Update: South Korean corvette was sunk by conventional torpedoes

caused the sinking. Mr. Yoon made the comment after inspecting the wreck of the ship. The rear half of the ship was salvaged on 15 April and the remaining half on Saturday.

Modern torpedo design

One of the questions surrounding the sinking of the Cheonan is why did explosion split the ship in half. These questions are the result of many Second World War movies depicting a torpedo attack, but in which the ship under attack does not split in half. Rather, Geoffrey Forden writes, most of these movies show a torpedo attack in the same way: one or two white streaks quickly approaching the ship followed by a localized jet of water where the torpedo struck the hull. Sailors stream out of their bunks to jump over the side as the ship keels over, taking in water. Below the water line, jagged holes, punched by the explosive force of the warhead, let in sea water. Compartments quickly fill with water, drowning to sailors who are trapped below.


The images these movie offer have little to do with the damage caused by modern torpedoes. The design of these torpedoes allow them to destroy a surfaced ship such as the Cheonan much more efficiently.

Before discussing modern torpedoes, we should consider the damage done by 200 to 400 kg of high explosive to the hull of the USS Cole. Suicide bombers put the high explosives essentially right beside the Cole’s hull — the same way a Second World War torpedo would do. The damage to the Cole was considerable, but it was “classical,” in the sense that it was a hole punched in the side of the ship.

Note, though, that the damage to the Cole was considerably greater below the water line, because the water increases the coupling between the explosively generated shockwave and the hull.

This brings us to modern torpedoes. Significantly more damage can be cause by the same, or even smaller, explosive detonated significantly below the keel of a warship.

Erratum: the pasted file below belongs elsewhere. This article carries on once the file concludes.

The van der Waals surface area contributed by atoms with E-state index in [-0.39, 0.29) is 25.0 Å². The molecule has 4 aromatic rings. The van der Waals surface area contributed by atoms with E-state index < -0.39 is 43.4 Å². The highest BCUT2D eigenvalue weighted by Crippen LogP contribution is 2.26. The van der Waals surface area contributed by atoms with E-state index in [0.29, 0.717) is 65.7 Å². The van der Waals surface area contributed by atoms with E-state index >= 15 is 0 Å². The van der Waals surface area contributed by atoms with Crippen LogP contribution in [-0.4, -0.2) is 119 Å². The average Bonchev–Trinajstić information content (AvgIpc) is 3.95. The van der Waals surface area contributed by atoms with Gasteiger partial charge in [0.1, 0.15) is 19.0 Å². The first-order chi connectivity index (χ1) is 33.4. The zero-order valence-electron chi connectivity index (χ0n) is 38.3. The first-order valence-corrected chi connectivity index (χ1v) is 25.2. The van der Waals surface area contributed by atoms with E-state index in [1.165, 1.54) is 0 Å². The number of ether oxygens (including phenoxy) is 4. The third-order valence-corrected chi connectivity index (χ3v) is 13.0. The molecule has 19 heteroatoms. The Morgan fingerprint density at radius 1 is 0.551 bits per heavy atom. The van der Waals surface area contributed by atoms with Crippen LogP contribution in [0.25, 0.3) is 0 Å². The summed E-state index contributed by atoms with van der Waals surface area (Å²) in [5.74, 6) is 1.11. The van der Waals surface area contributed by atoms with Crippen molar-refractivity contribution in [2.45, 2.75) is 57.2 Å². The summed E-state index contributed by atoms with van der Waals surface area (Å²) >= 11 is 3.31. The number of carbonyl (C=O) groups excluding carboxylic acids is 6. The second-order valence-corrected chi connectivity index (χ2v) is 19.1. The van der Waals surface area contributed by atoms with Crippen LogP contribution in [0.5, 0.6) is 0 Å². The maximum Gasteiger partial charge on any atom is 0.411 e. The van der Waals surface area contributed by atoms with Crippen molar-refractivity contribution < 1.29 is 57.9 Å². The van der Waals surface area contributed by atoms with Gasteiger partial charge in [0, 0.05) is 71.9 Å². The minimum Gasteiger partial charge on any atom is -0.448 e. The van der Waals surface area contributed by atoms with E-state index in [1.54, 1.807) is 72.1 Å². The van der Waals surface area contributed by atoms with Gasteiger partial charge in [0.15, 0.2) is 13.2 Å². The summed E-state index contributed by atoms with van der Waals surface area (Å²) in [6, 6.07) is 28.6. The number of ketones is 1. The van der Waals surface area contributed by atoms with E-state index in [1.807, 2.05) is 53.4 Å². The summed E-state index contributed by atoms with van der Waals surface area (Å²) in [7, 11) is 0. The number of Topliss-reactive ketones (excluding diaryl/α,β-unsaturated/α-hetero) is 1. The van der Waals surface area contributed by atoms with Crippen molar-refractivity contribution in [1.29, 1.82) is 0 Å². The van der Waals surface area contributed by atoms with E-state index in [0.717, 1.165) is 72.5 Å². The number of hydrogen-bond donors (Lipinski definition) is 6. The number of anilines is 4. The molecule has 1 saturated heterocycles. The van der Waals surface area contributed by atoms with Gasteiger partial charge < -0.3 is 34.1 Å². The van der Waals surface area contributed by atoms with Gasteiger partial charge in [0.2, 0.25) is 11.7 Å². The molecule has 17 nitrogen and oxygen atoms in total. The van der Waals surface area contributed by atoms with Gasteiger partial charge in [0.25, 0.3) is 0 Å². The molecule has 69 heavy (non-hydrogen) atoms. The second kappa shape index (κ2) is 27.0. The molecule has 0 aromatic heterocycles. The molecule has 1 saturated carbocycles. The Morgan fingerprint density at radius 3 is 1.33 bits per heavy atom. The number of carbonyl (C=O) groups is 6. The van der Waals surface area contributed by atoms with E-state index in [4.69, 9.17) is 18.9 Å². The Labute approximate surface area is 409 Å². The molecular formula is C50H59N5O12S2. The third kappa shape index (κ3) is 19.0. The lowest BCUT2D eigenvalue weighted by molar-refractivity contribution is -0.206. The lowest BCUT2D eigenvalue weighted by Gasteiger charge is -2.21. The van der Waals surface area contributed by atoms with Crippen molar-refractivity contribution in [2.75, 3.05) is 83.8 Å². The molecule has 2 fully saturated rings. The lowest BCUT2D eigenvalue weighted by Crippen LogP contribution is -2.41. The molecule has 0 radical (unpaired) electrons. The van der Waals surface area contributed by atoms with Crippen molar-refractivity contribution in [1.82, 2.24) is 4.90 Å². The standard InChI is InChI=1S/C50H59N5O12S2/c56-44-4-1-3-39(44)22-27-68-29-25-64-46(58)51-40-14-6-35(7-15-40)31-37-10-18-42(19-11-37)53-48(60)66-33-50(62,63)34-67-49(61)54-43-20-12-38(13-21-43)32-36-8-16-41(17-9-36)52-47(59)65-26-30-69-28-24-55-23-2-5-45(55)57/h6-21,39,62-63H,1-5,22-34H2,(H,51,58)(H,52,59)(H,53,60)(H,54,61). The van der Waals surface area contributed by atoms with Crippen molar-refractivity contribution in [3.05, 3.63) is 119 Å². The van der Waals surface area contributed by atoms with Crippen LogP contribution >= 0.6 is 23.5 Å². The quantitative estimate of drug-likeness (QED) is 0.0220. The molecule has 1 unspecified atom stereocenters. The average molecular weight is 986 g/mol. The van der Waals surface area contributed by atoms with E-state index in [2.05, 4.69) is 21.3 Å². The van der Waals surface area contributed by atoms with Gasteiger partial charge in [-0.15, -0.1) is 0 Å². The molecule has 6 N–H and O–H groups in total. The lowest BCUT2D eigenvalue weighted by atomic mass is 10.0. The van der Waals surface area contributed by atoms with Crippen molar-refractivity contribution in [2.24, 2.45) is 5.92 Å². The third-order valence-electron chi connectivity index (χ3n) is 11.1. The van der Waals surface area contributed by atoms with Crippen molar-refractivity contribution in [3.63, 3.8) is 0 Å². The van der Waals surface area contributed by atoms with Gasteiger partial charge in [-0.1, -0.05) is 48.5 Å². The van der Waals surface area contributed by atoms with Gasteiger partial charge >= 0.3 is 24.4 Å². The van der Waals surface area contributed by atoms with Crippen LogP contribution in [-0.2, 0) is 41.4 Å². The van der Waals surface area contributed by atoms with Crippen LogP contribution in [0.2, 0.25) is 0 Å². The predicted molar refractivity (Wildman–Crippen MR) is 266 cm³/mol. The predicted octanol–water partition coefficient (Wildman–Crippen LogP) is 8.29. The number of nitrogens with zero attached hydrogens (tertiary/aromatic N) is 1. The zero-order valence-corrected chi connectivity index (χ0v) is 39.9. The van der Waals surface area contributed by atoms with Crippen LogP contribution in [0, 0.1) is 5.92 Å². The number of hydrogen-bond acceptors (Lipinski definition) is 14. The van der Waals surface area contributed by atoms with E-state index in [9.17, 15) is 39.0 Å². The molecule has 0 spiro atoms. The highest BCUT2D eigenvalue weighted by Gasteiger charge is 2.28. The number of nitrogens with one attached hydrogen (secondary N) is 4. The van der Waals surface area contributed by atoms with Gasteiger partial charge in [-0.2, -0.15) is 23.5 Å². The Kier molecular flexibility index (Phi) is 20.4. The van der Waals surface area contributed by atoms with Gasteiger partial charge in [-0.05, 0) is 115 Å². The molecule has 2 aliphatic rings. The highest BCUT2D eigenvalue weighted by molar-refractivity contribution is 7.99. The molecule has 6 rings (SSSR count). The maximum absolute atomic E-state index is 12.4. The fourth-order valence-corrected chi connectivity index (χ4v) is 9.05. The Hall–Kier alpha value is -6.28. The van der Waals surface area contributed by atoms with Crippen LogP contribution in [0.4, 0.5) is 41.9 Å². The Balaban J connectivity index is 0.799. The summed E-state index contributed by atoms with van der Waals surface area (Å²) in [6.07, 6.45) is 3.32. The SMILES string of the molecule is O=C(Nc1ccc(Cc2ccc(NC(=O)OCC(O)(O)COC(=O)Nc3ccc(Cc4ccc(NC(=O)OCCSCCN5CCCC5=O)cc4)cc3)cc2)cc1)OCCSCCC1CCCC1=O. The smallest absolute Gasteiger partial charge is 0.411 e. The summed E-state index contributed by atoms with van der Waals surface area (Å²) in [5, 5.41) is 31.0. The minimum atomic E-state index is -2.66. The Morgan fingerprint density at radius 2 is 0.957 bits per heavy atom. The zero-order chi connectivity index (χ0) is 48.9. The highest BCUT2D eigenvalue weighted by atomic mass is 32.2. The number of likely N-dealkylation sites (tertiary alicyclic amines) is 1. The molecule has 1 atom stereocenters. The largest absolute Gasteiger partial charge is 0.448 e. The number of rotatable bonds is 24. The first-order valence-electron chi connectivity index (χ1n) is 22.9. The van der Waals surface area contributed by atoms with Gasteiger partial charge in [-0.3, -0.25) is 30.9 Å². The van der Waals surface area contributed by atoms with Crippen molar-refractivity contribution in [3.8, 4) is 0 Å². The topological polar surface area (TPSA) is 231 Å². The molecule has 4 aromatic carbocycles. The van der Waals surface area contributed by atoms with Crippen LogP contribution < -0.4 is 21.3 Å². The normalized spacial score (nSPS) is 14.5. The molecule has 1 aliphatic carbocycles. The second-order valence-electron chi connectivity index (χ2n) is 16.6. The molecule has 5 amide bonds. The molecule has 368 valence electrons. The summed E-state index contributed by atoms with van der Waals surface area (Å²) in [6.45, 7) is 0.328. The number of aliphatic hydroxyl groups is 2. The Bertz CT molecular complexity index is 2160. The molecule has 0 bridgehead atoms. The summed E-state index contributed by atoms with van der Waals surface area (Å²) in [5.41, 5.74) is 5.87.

Forden offers a series of pictures showing the destruction of an Australian warship by a torpedo with 295 kg of high explosive detonated well below its keel. The plume rising above the ship’s superstructure is caused by the collapse of a large gas bubble sucking sea water upward in a powerful jet.

The sequence shows that the explosion of comparable quantity of high explosives as was used against the Cole — but well below the ship’s keel — caused much more damage: the explosives which holed the Cole, split the Australian ship in half.

Near the start of this sequence we can see a “spray dome” forming on either side of the ship. This is caused by the initial shockwave of the explosion breaking the water’s surface. Forden writes that this region, caused by the interference between the upward-moving initial shockwave and its reflection from the surface, is a region where the water density has been considerably decreased. Considerable damage is caused by this shockwave hitting the ship, as indicated by the plume of black smoke the boiler emitted after being violently shaken when the shockwave was transmitted through the hull. The hull could have been significantly damaged by that same shockwave.

The second major effect damaging the hull, and probably the one that caused the vessel to break in half, was a jet of water blasting its way through the ship. This jet was formed as the gas bubble created by the initial explosion collapsed upon reaching the ship’s hull.

This is the way modern torpedoes sink ships,” Forden concludes. “Everything about the Cheonan’s sinking is consistent with either a torpedo or submerged mine blowing up beneath the ship’s keel.”

The Los Angeles Times’s John M. Glionna quotes Daniel Pinkston, a North Korean expert for the International Crisis Group think tank, to say that Washington officials who are following the Cheonan case told him they would be “absolutely astounded” if it turns out the ship was hit by a torpedo. “They’re giving more credibility to a mine,” Pinkston said. “There seems to be a hole in each of the scenarios being looked at. Some of it sounds like stuff from a James Bond film.”